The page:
War risk premiums have risen tenfold following the mystery explosions on two tankers, amid escalating tension between the US and Iran.

The additional premium levied on war risk cover is now around 0.25% to 0.4% of the value of a VLCC, according to a marine-insurers surveyed by Lloyd List. That adds an additional cost of US$ 171,500 to US$ 274,000 for the voyage based on the price of a five-year-old VLCC.

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  • LA may overturn port comissioners’ vote automation permit

The battle over automation at the Port of Los Angeles will move to the city council as dockworkers continue to challenge the project in fear of job losses. The Los Angeles Board of Harbor Commissioners voted three to two on June 20 in support of a permit that will allow APM Terminals to begin work leading to automation of their Pier 400 facility at the port.

But after the vote, city councilman Joe Buscaino said he would file a motion June 21, requesting the 15-member council to veto the commission’s decision.

International Longshore and Warehouse Union sought to halt implementation of the permit that had originally been approved in January this year. The ILWU claims that automation of Pier 400 will lead to job losses and harm the surrounding community economically.

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  • Major shipping companies unprepared for low-carbon future

Most of the major shipping companies are not preparing for a transition to a low-carbon future, according to a new study published by environmental organization CDP, because internal governance is weak and spending on technological innovation is limited.

The UK-based organization that examines environmental efforts by corporations and which formerly called itself Carbon Disclosure Project found that out of 18 major shipping companies, just three are actively pursuing low-carbon fuels.

NYK, Maersk and MOL make for the top three best-performing companies in this regard.

CDP judged the 18 companies based on the efficiency of their existing fleets and their asset buying strategy, their low-carbon innovation activities and their internal climate governance.

Biofuels, hydrogen and ammonia-based fuels that can deliver significant emission reductions are under developed with only a few companies showing evidence of collaborating to facilitate their development, the report said.

Board-level oversight of climate issues is very low compared with other sectors. Only three companies have a formal climate or environmental committee at the board level.

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  • Biofuel trial and Hydrogen production

Maersk’s biofuel trial continues the carrier’s drive to meet ambitious IMO emissions targets that require the shipping industry to reduce carbon dioxide (CO2) levels 50 percent by 2050 as compared with 2008 levels while pursuing mid-term measures that will decrease CO2 emissions 40 percent by 2030. The carrier has committed to running fully decarbonized fleet by 2050, a commitment that goes the furthest of any carrier and way beyond the IMO targets.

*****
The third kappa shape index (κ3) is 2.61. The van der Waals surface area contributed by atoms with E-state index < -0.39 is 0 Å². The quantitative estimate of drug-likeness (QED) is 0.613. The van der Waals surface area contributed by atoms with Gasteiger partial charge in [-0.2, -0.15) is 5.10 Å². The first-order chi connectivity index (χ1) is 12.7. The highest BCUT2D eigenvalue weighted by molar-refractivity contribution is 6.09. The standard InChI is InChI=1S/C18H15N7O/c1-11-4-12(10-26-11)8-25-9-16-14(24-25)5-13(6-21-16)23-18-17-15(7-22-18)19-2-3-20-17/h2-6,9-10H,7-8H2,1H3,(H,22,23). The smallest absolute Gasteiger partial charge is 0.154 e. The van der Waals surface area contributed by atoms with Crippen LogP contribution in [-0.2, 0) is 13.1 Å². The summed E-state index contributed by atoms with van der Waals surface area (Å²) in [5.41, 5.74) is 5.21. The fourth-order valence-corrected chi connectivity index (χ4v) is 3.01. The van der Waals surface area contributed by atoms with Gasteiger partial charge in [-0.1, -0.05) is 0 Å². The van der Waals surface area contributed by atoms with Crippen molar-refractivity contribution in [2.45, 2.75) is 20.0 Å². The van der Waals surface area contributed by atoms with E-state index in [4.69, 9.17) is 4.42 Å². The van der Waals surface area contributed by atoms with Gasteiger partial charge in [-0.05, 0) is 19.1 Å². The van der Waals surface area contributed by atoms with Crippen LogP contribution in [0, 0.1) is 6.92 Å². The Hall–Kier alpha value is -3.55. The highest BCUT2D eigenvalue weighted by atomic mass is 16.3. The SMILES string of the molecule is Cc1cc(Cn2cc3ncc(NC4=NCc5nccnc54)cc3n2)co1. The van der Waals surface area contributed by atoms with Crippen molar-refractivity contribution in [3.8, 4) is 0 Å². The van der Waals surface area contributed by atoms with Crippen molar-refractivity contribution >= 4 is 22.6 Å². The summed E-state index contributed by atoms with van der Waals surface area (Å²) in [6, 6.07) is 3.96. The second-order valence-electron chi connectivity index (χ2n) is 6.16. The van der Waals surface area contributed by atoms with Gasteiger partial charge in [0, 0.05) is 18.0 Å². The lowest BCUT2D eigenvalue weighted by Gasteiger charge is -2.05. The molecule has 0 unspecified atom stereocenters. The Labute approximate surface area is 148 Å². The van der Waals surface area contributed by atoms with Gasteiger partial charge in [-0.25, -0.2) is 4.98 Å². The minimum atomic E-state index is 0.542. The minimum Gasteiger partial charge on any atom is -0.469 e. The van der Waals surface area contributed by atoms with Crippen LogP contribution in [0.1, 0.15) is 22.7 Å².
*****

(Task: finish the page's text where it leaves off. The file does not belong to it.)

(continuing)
The goal of pilot project using biofuel is to try to unlock potential sustainable fuels so they become commercial reality. This is a direction hailed by the American Bureau of Shipping (ABS), which regards the development of low-to-zero-carbon emitting fuels as the best route forward to meet the IMO targets.

A report from the International Energy Agency (IEA) says shipping can benefit from new international trading routes enabled by upcoming hydrogen production projects over the next few years. Regions such as Africa, the Middle East and Chile have the potential to produce hydrogen at a relatively low cost, whereas other areas, such as Japan and Europe, face high production costs and may well opt for imports of the clean fuel.

Japan has major plans for imported hydrogen in power generation, reflecting the potential for imported ammonia to be co-fired in existing power plants to reduce CO2 intensity, the IEA said. Europe could also benefit from importing hydrogen from Africa and the Middle East where green hydrogen can be produced cheaply.



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  • Ship operators face fuel compatibility questions

Concern remains regarding the quality of fuel that will be available for owners when the new sulphur cap rules are introduced in six months’ time, and how fuels from different sources will interact with each other.

One of the major issues is a lack of standards for the new fuels entering the market to meet the IMO’s requirement that ships emit no more than 0.5% sulphur.

Because of that lack of a standard, refineries and bunker suppliers are left to come up with their own solution to reducing the sulphur content. The simplest way to do this is to blend high-shlphur fuel with 0.1% distillates. But each of these blends will have its own recipe. And it is here that the issues can arise. While the individual blend may meet all required specifications, when mixed with another blend compatibility issues may arise.

The paraffins will also affect compatibility. You could have two perfectly stable fuels but when you mix them, they may well become incompatible.

One other risk from the move to low-sulphur blends is that the more refined product mixed with 3.5% bunker fuel runs the risk of small particles of silica and aluminum from the refining process making it through to the final product.